Fluvoxamine is an antidepressant of the type known as selective serotonin reuptake inhibitors (SSRI). It is marketed in the United States under the brand name Luvox.
Fluvoxamine is used to treat depression. It is also the first SSRI to be approved by the United States Food and Drug Administration (FDA) for use in obsessive-compulsive disorder in children, adolescents, and adults.
Serotonin is a brain chemical that carries nerve impulses from one nerve cell to another. Researchers think that depression and certain other mental disorders may be caused, in part, because there is not enough serotonin being released and transmitted in the brain. Like the other SSRI antidepressants, fluoxetine (Prozac), sertraline (Zoloft), and paroxetine (Paxil), fluvoxamine increases the level of brain serotonin (also known as 5-HT). Increased serotonin levels in the brain may be beneficial in patients with obsessive-compulsive dirder, alcoholism, certain types of headaches, post-traumatic stress disorder (PTSD), pre-menstrual tension and mood swings, and panic disorder .
Fluvoxamine was approved for use in adults in 1993. In 1997, the United States Food and Drug Administration (FDA) approved this medication for the treatment of obsessive-compulsive disorder in children and adolescents.
Fluvoxamine is available in 25-, 50- and 100-mg tablets.
Fluvoxamine therapy in adults is started as a single 50-mg dose taken at bedtime. Based on the patient's response to the medication, the dosage can be increased by 50 mg every four to seven days, until maximum benefit is achieved. Maximum dosage is 300 mg per day. Dosage over 100 mg per day should be given as equally divided morning and afternoon doses.
Fluvoxamine therapy in children is started as a single 25-mg dose, initially taken at bedtime. Based on the patient's response to the medication, the dosage can be increased by 25 mg every four to seven days, until maximum benefit is achieved. Maximum dosage in children is 200 mg per day. Dosage over 100 mg per day should be given as equally divided morning and afternoon doses.
People with impaired liver function, bipolar disorder (manic depression), a history of seizures, or individuals contemplating suicide should take fluvoxamine only under close physician supervision.
A group of serious side effects, called serotonin syndrome, has resulted from the combination of SSRI drugs such as fluvoxamine and members of another class of antidepressants known as monoamine oxidase (MAO) inhibitors. Serotonin syndrome usually consists of at least three of the following symptoms: diarrhea, fever, extreme perspiration, mood or behavior changes, overactive reflexes, fast heart rate, restlessness, shivering or shaking. Because of this, fluvoxamine should never be taken in combination with MAO inhibitors. People taking any MAO inhibitors, for example Nardil ( phenelzine sulfate) or Parmate ( tranylcypromine sulfate), should stop the MAO inhibitor and wait at least 14 days before starting fluvoxamine or any other antidepressant. The same holds true when discontinuing fluvoxamine and starting an MAO inhibitor.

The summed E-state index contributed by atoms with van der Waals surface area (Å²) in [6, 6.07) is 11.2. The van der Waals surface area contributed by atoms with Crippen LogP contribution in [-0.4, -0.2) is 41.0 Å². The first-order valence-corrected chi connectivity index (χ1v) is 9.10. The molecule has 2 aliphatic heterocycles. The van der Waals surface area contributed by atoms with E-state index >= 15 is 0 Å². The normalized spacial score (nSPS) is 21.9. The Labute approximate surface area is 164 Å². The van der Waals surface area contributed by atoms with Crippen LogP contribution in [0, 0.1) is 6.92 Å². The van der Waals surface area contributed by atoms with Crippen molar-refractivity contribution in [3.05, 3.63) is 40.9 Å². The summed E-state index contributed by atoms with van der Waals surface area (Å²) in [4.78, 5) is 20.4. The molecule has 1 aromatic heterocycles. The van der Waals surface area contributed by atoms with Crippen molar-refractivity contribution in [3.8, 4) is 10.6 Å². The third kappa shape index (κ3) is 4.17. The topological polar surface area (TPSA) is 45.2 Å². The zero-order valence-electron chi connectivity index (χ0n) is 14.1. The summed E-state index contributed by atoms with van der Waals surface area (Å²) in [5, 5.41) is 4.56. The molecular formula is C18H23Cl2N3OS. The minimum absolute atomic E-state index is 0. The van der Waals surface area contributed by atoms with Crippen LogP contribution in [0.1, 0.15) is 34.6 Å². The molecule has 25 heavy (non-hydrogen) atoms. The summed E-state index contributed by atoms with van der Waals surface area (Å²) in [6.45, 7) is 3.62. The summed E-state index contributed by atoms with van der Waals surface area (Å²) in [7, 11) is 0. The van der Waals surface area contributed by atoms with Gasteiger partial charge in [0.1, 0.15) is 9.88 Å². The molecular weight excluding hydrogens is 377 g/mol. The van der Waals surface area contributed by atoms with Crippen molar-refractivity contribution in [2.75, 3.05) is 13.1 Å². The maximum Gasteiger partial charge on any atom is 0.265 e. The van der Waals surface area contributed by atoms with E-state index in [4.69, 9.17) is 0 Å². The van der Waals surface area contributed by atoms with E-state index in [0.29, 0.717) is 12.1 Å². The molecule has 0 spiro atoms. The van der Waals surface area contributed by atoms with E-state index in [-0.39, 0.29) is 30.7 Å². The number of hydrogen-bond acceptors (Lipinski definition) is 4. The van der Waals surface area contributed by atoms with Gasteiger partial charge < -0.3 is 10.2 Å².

Physicians and their patients should weigh the risks and benefits of this drug for women who are or wish to become pregnant, as well as in breast-feeding mothers.
Until an individual understands the effects that fluvoxamine may have on them, he or she should avoid driving, operating dangerous machinery, or participating in hazardous activities.
People should not use alcohol while taking fluvoxamine.
Common side effects of fluvoxamine therapy include decreased sex drive or decreased sexual performance.
Less common side effects of fluvoxamine therapy include changes in mood, behavior, or thinking, difficulty breathing, difficulty urinating, and twitches or uncontrollable movements of the face or body.
Rare side effects include difficulty moving, blurred vision, clumsiness or problems with balance, seizures, difficulty moving the eyes, increased uncontrollable movements of the body or face, changes in the menstrual period, redness or irritation of the eyes or skin, peeling, itching or burning sensation of the skin, sore throat, fever and/or chills, easy bruising, nosebleeds, abnormal milk production in women, and symptoms of serotonin syndrome (usually at least three of the following: restlessness, overexcitement, irritability, confusion, diarrhea, fever, overactive reflexes, difficulty with coordination, uncontrollable shivering or shaking, trembling or twitching).
Fluvoxamine interacts with a long list of other medications. Anyone starting this drug should review the other medications they are taking with their physician and pharmacist for possible interactions. Patients should always inform all their health care providers, including dentists, that they are taking fluvoxamine.
When taken together with fluvoxamine, the effect of the following drugs may be enhanced: benzodiazepines, beta blockers , clozapine , cholesterol-lowering drugs such as atorvastatin, lovastatin, and simvastatin, antiseizure drugs phenytoin and carbamazepine , tricyclic antidepressants, and pimozide .
The diet pills dexfenfluramine and fenfluramine may increase the incidence of serotonin syndrome when taken with fluvoxamine.
When buspirone is given with fluvoxamine, the therapeutic effect of buspirone may be decreased and the risk of seizures increased.
Increased risk of mania and high blood pressure occurs with selegiline.
Severe, fatal reactions mentioned above have occurred when fluvoxamine is given along with MAO inhibitors.
Fluvoxamine given with warfarin (a blood thinner) may increase the possibility of bleeding.
Ellsworth, Allan J. Mosby's Medical Drug Reference. St. Louis, MO: Mosby, Incorporated, 1999.
Mosby's Drug Consult. St. Louis, MO: Mosby, Incoporated, 2002.
Rosalyn Carson-DeWitt, M.D.